I have not abandoned the hope of returning to you, only God must do what is good in his eyes. If the Pope will take steps against all who think as I do, then Germany will not be without uproar. The faster he undertakes this, the faster he and his followers will perish and I shall return. To read the entire piece by Dr. West, click here.

Sunday, April 30, 2017

The Reformation in Wittenberg: Part I

In celebration of the 500th anniversary of the Reformation, the Christian History Institute is publishing a three part series of essays by Dr. Jim West on how the citizens of Wittenberg regarded Luther’s reforms, as well as Luther’s remarks about Wittenberg.
   Whilst it is fairly well known how Calvin felt about Geneva and the Genevans, and how they felt about him, it is less widely known what Martin Luther’s attitude towards Wittenberg was.  Yet the town and the Reformer are eternally and everlastingly intertwined.  What was Wittenberg like when Luther lived there and how did the people of the town look upon the new Professor of Bible and his fight with Rome?  How influential were Luther’s efforts and did they make any difference to the townsfolk or were they just more academic churchly squabblings which had little impact on the citizens and their daily lives? Read more here.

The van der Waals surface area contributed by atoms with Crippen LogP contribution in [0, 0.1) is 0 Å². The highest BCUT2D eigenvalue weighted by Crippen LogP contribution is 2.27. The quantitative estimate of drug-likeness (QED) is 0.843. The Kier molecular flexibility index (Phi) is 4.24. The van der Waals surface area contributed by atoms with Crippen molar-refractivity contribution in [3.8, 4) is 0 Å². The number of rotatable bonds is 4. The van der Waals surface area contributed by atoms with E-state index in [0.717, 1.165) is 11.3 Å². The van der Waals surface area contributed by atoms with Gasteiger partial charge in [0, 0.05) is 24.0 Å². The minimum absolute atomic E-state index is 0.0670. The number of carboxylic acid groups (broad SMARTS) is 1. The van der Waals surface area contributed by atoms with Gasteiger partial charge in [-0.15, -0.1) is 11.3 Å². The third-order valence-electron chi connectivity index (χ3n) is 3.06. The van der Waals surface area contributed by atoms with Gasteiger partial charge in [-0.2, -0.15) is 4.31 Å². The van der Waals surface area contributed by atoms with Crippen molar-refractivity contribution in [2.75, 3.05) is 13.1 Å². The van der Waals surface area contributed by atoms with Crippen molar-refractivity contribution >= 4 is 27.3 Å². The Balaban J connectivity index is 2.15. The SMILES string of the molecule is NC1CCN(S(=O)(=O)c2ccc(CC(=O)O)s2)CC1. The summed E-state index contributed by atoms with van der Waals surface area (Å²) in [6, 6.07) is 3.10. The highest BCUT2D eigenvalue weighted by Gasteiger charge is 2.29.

Sunday, April 16, 2017

Prayer of the Day/Collect Easter Day Year A

Image by Eclecticity
Blessed are you LORD God of all creation: On the dawning of this day you acted in a surprising and powerful way to raise Jesus the Messiah from the dead. Grant us the awe and joy of the women who met you Jesus on the first Easter day, that we may live and speak the message of resurrection and new life; through the same Jesus Christ our risen Saviour, who lives and reigns with you and the Holy Spirit, one God, through all ages of ages.

Sunday, March 26, 2017

Prayer of the Day/Collect for 4th Sunday in Lent, Year A

Lenten cross by Eclecticity
All-seeing God: Long ago Jesus healed a blind man on the Sabbath as an act of compassion. Remove the blindness from our eyes, hearts and minds, that we may be able to see you at work in our lives and world physically, mentally and spiritually; and help us to be faithful disciples; through Jesus Christ our Saviour and Lord, who lives and reigns with you and the Holy Spirit, one God, now and forever. Amen.